Q: What has changed since the platform was first introduced? Are you happy with the results?
There have been four significant changes since we introduced the new model, each of which really demonstrates the flexibility that it provides. Firstly, we created a new reinsurance company in Switzerland a couple of years afterwards. This was very complicated as we had to address many operational and local constraints. We essentially had to build a second platform at Amundi (for Switzerland) with the same services as the first (France and Global), and a third platform to oversee the other two platforms! You can imagine what it’s like going to an advisor after two years and saying ‘thanks very much but now we have to make major changes’! They dealt with it very well.
The second change was the addition of new asset classes: real estate, both debt and equity. That was quite challenging in terms of reporting, monitoring and solvency calculations, but the model handled the change well. The third development, which is in progress now, is the significant change to our accounting rules for the implementation of IFRS 9. This has a direct impact on asset management and valuations.
The fourth change is particularly interesting, perhaps. We have been seeking, step by step, to include our own insights and inputs into the platform, particularly in areas such as developing our asset liability management framework. It’s actually very difficult to determine, for example, what the right level of risk assets should be. Risk appetite, as noted before, is a very complicated and nuanced subject. It is important that we have a contribution here.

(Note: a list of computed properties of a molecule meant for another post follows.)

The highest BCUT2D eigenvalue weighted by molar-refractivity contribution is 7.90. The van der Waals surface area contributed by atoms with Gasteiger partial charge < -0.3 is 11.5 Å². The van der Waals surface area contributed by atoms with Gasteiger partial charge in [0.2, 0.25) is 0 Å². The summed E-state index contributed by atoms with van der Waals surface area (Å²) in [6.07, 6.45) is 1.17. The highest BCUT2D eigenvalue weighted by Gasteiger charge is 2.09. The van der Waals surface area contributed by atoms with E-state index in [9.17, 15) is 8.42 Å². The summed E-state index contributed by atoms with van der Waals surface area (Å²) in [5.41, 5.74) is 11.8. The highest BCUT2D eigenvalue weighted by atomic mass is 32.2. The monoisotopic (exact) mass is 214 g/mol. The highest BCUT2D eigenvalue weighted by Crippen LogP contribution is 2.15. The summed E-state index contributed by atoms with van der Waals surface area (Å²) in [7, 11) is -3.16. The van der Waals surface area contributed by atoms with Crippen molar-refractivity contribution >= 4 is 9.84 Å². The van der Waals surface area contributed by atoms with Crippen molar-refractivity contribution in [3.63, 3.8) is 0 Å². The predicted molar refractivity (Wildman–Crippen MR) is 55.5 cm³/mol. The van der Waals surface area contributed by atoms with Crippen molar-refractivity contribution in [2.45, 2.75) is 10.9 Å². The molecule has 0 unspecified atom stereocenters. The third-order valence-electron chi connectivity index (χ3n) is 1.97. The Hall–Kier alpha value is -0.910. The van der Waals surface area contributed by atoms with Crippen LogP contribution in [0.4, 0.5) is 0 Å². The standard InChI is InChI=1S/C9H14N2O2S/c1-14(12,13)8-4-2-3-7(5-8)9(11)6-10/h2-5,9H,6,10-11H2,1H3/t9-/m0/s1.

All in all, the last four years have really demonstrated the value of this approach. We still think this is the best scheme for us and are likely to renew when the time comes for us to do so.
Q: What about your own role? How has it changed?
With only a few people dedicated to investments in-house, we continue to be very present and active in daily contact with our dedicated team at Amundi and in regular meetings with asset managers and peers.
It is a great mistake to think that if you delegate asset management responsibilities you don’t need to have high-quality people in-house. Some CIOs fear outsourcing because they fear what it might mean for their job. They wonder: would I have a role, or would my role be less interesting? Yet in fact I personally think the opposite is true. You need people in-house with wider skills across investments, risk and strategy. You need people who can scrutinise the asset managers, challenge them properly, understand their investments and allocations. When I joined Coface in 2013 [from the French public pension reserve fund, FRR] they were planning to outsource and really understood the importance of having key senior people in-house.
As investors weigh the potential advantages and disadvantages of outsourcing, we look forward to seeing how innovative approaches which keep the investor and stakeholders in the driving seat fare alongside more conventional investment delegation models.
Disclaimer: bfinance is a provider of manager selection services to Coface.
This commentary is for institutional investors classified as Professional Clients as per FCA handbook rules COBS 3.5R. It does not constitute investment research, a financial promotion or a recommendation of any instrument, strategy or provider. The accuracy of information obtained from third parties has not been independently verified. Opinions not guarantees: the findings and opinions expressed herein are the intellectual property of bfinance and are subject to change; they are not intended to convey any guarantees as to the future performance of the investment products, asset classes, or capital markets discussed. The value of investments can go down as well as up.
You may also like...